January 21, 2009 @ 2:15 pm | Filed under: Music
We’re in the mood for a bit o’ Bach. Taking a nod from Ambleside, we listened to his Magnificat in D this morning—to the first movement, that is. Somewhere around the second aria, Rilla decided her mission in life was to plant both feet flat on Beanie’s face. For some reason, Beanie found it difficult to listen to music that way. Rookie.
Anyway, I’m rounding up my links for easy access during, let’s say, Rilla’s naptime. If you’ve got any great Bach links, books, CDs, etc, you’d like to share, please fire away. 🙂
Magnificat in D on YouTube (Amsterdam Baroque Orchestra) (One of many, many recordings there.)
Wikipedia page on the Magnificat itself. (Includes Greek, Latin, and several English translations.)
Mr. Bach Comes to Call (Classical Kids CD)
Have any of you read this book: Sebastian Bach, the Boy from Thuringia? Do we desperately need to read it? Because I’m trying this crazy, crazy thing where I (gulp) don’t buy any more books for a while. ::::shudder:::: Sorry, I felt faint for a minute there. Good thing I’m sitting down, anchored by a great big lump of snoozing baby.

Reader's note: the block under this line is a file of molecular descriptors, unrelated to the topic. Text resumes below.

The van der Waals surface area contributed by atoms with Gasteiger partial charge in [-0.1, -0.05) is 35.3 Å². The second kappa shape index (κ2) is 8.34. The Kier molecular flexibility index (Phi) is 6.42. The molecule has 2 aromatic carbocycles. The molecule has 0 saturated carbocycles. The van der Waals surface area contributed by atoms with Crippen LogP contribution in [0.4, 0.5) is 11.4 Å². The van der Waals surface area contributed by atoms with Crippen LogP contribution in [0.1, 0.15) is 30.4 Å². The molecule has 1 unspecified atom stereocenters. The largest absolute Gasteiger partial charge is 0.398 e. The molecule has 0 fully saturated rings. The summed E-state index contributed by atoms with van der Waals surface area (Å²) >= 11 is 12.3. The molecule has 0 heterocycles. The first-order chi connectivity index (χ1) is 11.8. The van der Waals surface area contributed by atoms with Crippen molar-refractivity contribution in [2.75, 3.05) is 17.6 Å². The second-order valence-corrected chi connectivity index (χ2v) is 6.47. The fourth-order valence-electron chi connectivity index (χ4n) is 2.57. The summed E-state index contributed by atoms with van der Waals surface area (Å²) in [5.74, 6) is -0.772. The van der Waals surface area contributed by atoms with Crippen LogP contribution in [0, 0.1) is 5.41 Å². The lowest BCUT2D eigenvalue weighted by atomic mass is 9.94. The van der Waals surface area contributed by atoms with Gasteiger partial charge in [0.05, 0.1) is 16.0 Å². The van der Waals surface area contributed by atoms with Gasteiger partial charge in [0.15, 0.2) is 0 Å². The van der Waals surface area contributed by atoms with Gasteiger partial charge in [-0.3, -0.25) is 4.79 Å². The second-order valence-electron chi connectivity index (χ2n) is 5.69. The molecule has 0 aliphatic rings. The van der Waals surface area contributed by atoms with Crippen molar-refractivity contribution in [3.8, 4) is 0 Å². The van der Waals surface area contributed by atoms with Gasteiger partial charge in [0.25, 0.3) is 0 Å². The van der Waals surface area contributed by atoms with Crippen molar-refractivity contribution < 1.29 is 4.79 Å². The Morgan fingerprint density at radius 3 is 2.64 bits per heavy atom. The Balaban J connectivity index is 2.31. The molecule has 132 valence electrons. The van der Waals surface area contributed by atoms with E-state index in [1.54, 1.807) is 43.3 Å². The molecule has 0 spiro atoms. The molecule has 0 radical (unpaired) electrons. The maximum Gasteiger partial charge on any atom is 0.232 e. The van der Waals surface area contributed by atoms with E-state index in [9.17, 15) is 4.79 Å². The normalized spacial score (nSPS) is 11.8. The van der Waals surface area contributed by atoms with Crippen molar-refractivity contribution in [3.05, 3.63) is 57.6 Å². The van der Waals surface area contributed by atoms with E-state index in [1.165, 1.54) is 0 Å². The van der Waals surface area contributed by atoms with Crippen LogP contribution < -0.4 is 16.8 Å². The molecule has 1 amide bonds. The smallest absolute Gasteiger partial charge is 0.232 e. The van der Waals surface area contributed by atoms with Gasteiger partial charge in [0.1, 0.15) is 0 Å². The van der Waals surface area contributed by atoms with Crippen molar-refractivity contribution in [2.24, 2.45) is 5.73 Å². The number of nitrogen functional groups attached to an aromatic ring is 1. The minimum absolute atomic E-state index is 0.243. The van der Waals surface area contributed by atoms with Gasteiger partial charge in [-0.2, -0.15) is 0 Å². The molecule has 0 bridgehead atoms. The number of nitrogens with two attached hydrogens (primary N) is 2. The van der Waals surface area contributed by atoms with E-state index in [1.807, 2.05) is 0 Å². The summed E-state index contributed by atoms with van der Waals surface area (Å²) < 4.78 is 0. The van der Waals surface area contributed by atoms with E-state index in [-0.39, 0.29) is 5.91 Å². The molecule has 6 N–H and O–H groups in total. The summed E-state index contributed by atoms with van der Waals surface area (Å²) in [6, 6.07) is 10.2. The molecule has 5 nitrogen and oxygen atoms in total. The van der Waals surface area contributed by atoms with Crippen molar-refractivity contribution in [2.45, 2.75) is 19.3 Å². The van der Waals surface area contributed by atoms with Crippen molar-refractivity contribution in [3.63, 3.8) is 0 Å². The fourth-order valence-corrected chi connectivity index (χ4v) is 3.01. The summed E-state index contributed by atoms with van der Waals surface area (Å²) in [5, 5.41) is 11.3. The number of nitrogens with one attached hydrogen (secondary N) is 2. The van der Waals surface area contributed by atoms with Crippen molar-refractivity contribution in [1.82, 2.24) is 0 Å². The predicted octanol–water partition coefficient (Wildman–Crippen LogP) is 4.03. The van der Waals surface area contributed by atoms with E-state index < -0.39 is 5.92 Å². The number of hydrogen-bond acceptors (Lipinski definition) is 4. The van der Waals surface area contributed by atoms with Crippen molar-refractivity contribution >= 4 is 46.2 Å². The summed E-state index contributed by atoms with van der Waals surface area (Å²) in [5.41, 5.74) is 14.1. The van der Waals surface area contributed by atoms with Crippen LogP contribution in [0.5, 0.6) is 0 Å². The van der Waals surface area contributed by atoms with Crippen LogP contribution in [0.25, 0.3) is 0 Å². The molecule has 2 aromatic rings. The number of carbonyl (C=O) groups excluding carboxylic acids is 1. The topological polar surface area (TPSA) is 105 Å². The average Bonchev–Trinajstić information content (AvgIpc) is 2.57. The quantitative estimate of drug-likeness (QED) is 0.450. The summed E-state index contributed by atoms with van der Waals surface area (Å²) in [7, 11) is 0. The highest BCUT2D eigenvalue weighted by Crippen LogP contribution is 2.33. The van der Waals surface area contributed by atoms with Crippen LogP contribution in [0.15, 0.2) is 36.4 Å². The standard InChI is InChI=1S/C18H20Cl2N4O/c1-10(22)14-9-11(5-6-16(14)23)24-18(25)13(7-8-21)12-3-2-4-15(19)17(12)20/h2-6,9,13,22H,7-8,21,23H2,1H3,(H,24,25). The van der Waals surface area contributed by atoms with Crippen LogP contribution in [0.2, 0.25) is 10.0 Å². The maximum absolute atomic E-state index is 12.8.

(Deep breath) Okay then. Moving on. Beanie has just begun reading Genevieve Foster’s George Washington’s World, and in a nice bit of dovetailing, we learned that George was born in 1732 and Bach wrote his Magnificat in 1730.
Here, for good measure, is the Douay-Rheims translation of the Magnificat, Mary’s great outpouring of joy from the Gospel of Luke:
- My soul doth magnify the Lord.
- And my spirit hath rejoiced in God my Saviour.
- Because he hath regarded the humility of his handmaid; for behold from henceforth all generations shall call me blessed.
- Because he that is mighty, hath done great things to me; and holy is his name.
- And his mercy is from generation unto generations, to them that fear him.
- He hath shewed might in his arm: he hath scattered the proud in the conceit of their heart.
- He hath put down the mighty from their seat, and hath exalted the humble.
- He hath filled the hungry with good things; and the rich he hath sent empty away.
- He hath received Israel his servant, being mindful of his mercy:
- As he spoke to our fathers, to Abraham and to his seed for ever.
The Merry Widow Waltz
Duke Ellington Meets Tchaikovsky
“For my heart’s a boat in tow…”
Monteverdi’s 1610 Vespers
If You’re Looking for a Composer to Study This Month…